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Current time:0:00Total duration:4:18

Video transcript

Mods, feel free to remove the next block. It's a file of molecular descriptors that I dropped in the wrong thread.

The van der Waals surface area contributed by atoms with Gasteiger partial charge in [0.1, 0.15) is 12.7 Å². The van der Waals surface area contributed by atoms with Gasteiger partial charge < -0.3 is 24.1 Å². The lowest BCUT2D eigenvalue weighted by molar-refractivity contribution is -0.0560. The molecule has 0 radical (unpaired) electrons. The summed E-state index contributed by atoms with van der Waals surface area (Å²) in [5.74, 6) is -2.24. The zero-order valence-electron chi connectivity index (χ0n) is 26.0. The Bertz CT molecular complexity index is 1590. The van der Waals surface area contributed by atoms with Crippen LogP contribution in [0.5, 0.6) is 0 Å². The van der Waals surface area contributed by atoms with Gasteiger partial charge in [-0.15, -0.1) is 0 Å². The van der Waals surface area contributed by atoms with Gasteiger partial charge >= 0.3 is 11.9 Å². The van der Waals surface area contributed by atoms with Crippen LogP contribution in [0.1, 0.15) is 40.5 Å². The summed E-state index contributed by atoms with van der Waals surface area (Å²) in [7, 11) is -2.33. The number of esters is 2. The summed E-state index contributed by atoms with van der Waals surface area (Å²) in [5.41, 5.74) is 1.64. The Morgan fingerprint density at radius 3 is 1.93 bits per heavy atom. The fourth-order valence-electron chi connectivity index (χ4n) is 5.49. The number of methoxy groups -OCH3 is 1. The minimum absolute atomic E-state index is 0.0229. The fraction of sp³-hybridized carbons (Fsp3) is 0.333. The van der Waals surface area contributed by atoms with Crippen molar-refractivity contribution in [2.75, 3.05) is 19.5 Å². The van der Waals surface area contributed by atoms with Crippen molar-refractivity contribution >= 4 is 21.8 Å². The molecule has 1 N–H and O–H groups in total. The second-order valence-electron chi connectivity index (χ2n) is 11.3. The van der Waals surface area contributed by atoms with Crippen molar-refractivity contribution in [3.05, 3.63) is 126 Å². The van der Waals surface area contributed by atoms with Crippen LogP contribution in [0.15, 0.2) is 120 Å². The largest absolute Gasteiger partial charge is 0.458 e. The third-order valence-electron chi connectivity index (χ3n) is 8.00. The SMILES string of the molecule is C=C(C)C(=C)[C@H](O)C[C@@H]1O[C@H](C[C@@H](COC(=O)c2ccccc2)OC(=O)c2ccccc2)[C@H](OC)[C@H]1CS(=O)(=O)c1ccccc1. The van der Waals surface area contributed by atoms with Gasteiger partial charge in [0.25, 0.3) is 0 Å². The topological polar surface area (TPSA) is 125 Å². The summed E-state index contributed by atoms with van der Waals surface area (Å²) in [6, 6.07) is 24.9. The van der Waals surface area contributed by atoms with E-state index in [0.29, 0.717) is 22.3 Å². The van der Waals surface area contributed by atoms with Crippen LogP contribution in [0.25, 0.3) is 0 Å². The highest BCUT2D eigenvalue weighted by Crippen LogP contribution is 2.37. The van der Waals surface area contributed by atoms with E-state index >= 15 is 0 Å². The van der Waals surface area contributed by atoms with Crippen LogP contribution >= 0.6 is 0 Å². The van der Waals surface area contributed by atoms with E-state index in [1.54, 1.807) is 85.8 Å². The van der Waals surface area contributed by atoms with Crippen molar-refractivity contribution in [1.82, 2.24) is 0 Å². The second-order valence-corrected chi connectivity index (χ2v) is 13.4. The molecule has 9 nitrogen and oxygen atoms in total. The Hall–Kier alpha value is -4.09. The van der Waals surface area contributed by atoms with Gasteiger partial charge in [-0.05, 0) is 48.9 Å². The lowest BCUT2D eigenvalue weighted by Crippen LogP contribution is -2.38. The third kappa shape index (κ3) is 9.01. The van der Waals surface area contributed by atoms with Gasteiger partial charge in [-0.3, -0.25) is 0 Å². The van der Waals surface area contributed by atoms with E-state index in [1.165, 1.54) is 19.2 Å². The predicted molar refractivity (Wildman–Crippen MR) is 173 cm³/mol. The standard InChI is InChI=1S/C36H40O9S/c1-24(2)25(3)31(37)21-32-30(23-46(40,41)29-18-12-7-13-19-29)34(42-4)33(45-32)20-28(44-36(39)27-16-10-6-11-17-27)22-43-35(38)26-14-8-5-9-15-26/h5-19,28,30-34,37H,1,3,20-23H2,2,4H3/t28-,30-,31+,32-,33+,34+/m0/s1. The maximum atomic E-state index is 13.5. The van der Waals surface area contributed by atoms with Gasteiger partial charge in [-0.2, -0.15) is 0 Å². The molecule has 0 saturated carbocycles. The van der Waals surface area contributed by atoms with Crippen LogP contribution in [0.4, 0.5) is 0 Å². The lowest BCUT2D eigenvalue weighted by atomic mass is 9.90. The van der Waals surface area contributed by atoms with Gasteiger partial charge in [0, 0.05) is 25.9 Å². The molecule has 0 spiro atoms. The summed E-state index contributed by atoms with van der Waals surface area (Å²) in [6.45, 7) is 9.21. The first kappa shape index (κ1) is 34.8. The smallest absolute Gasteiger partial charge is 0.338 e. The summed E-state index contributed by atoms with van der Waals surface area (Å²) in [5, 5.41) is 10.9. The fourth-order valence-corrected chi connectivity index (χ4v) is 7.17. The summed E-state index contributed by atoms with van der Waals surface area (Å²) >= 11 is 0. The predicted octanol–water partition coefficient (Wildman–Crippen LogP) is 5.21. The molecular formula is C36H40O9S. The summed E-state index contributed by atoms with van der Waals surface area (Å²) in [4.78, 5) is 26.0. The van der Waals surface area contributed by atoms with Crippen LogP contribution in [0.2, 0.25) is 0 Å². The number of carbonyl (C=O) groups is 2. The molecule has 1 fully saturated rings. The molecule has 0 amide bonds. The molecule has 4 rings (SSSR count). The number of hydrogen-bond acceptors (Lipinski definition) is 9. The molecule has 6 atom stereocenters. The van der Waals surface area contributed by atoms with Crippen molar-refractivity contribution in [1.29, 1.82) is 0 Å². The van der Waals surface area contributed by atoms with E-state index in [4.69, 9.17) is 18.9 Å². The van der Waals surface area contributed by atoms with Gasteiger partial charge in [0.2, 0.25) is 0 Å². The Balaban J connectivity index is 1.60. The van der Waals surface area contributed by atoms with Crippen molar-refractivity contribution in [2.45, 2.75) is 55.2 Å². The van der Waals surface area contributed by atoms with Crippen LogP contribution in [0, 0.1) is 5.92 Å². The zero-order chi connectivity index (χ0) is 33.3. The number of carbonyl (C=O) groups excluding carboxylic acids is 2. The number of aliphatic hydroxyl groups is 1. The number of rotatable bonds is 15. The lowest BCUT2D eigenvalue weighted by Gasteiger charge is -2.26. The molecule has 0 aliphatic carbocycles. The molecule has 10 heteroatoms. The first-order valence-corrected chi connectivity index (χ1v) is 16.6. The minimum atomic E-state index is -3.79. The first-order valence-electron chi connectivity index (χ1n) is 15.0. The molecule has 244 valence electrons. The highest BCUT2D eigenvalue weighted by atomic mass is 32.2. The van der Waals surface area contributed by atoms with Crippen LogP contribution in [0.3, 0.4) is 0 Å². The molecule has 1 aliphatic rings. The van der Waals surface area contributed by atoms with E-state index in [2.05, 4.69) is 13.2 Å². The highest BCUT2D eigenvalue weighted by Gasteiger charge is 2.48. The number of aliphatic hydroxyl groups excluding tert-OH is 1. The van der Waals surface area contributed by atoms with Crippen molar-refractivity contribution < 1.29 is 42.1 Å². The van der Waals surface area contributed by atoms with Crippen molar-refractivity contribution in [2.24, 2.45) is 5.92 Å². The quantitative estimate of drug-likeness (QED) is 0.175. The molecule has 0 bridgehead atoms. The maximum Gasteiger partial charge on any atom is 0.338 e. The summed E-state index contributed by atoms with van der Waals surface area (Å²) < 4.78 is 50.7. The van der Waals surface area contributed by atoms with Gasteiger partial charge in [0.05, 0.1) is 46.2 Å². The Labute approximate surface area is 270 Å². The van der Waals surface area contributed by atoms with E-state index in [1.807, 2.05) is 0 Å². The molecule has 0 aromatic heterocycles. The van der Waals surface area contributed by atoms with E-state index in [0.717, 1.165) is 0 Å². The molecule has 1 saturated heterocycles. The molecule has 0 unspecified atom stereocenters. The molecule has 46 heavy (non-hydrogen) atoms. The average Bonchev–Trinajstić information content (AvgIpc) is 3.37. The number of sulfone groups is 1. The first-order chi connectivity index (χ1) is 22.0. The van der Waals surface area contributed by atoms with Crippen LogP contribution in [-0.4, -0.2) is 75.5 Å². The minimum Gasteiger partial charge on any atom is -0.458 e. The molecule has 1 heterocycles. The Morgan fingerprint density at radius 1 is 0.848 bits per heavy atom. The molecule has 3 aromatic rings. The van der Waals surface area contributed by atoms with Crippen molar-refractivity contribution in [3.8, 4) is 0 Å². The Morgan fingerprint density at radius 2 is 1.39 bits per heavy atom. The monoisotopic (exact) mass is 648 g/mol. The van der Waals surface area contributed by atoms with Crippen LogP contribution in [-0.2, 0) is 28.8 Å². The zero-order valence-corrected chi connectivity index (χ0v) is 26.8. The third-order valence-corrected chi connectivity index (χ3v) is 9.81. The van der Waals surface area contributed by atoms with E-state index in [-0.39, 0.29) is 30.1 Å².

we're at the Los Angeles County Museum of Art and we're looking at a painting by Paul Gauguin the red cow from 1889 it's a really wild painting painting there's a woman in the left corner with a jug and she's nearing rights a fairy for and she's moving towards the left edge of the image and she's of the frame and she's cut off and the cow so she's moving off to the left and our attention goes to her first but then she's sort of moving offstage in a very distracting kind of way and then the cow is also presumably moving slightly to the right and there's a small dog that seems to be kind of chasing chasing the cat and there's a kind of fence and a hedge behind them locking them into the foreground right which has its own careful attention is it wonderful kind of contrast of color of course between the orange pink red cow and the brilliant green but then in the foreground all the colors of the cab can be seen in the flowers delicately painted for a bouquet I'm very unusual and again are in the bodice of the woman who's bending forward towards us holding a picture and purples thinking about complementary colors here and there's a lot of drawing in here I mean look at the delicacy of the light on her face and she bends down in the shadows reflective colors it's interesting that you say light because in some ways there's light in this painting and in some ways there isn't to me it's not atmospheric at all oh that's true this is not the light of the impression yeah there's there is light and you can sort of say okay there is sunlight in this landscape and there is sunlight hitting her face but there's no sense of atmosphere and so what happens is the light seems to be located almost the way that color is as a pooled area that is not necessarily a result of clouds and Sun but seems to almost generate from the author himself actually in a kind of pre-renaissance style right they're not thinking about the way that light actually looks yeah it didn't reflects those moves and yeah he's clearly trying to transcend I think those kinds of naturalistic effect to say something a little bit more but he's a serious and a little bit more spiritual and a little bit more meaningful I think the spiritual is absolutely intentional here but I think he's running into some problems because the subject itself is so aestheticized it's so laden with the tradition of the landscape and and so you know you've got this really beautiful kind of aesthetic quality if you look at the field just beyond the fence the middle ground you have this very light pool of light green and purple and it's almost a wash as if it was a kind of water color and of course there are - Mary - farmworkers very elegant cypress trees yeah which means that this might be when he's down in the South of France but you know the trees become very abstracted he's just vertical forms and then the clouds are also just these very simple shapes again really nothing atmospheric about the clouds and the sky and the flat blue color of the sky there's something very kind of transcendent about the landscape that conflicts for me with the kind of and maybe the city or sort of everydayness of the scene in the program with the women and the picture which sort of reminds me of Vermeer and the cow boots and then this landscape that is somehow kind of magical we see that division in Gauguin's work if you think about Jacob wrestling with an angel you have that very clear division by the bow of the tree where you have the spiritual displaced from physical the actual space in which we inhabit and we're a part of that you know the area that's on this side is clearly divided in these two areas you